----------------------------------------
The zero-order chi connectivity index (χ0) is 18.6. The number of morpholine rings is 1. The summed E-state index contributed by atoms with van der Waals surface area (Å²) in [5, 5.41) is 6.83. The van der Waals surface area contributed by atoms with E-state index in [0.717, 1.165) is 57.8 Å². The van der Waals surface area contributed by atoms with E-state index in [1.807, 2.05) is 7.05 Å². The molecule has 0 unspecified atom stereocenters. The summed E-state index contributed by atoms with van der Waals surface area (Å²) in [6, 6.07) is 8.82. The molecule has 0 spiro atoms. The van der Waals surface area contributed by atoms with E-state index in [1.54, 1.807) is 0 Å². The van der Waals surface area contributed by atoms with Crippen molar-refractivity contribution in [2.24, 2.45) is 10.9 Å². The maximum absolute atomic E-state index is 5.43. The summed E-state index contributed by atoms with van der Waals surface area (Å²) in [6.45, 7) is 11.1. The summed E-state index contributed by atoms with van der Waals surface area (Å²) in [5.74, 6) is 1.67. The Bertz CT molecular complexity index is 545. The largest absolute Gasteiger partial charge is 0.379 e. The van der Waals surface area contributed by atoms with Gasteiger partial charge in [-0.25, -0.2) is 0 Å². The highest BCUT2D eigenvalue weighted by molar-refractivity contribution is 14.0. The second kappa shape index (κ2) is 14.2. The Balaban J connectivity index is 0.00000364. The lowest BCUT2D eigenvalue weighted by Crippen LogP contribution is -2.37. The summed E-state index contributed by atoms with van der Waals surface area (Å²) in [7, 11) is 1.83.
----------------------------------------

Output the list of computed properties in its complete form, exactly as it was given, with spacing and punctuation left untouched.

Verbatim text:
The zero-order chi connectivity index (χ0) is 18.6. The number of morpholine rings is 1. The summed E-state index contributed by atoms with van der Waals surface area (Å²) in [5, 5.41) is 6.83. The van der Waals surface area contributed by atoms with E-state index in [0.717, 1.165) is 57.8 Å². The van der Waals surface area contributed by atoms with E-state index in [1.807, 2.05) is 7.05 Å². The molecule has 0 unspecified atom stereocenters. The summed E-state index contributed by atoms with van der Waals surface area (Å²) in [6, 6.07) is 8.82. The molecule has 0 spiro atoms. The van der Waals surface area contributed by atoms with E-state index in [1.54, 1.807) is 0 Å². The van der Waals surface area contributed by atoms with Crippen molar-refractivity contribution in [2.24, 2.45) is 10.9 Å². The maximum absolute atomic E-state index is 5.43. The summed E-state index contributed by atoms with van der Waals surface area (Å²) in [6.45, 7) is 11.1. The summed E-state index contributed by atoms with van der Waals surface area (Å²) in [5.74, 6) is 1.67. The Bertz CT molecular complexity index is 545. The largest absolute Gasteiger partial charge is 0.379 e. The van der Waals surface area contributed by atoms with Gasteiger partial charge in [-0.25, -0.2) is 0 Å². The highest BCUT2D eigenvalue weighted by molar-refractivity contribution is 14.0. The second kappa shape index (κ2) is 14.2. The Balaban J connectivity index is 0.00000364. The lowest BCUT2D eigenvalue weighted by Crippen LogP contribution is -2.37. The summed E-state index contributed by atoms with van der Waals surface area (Å²) in [7, 11) is 1.83.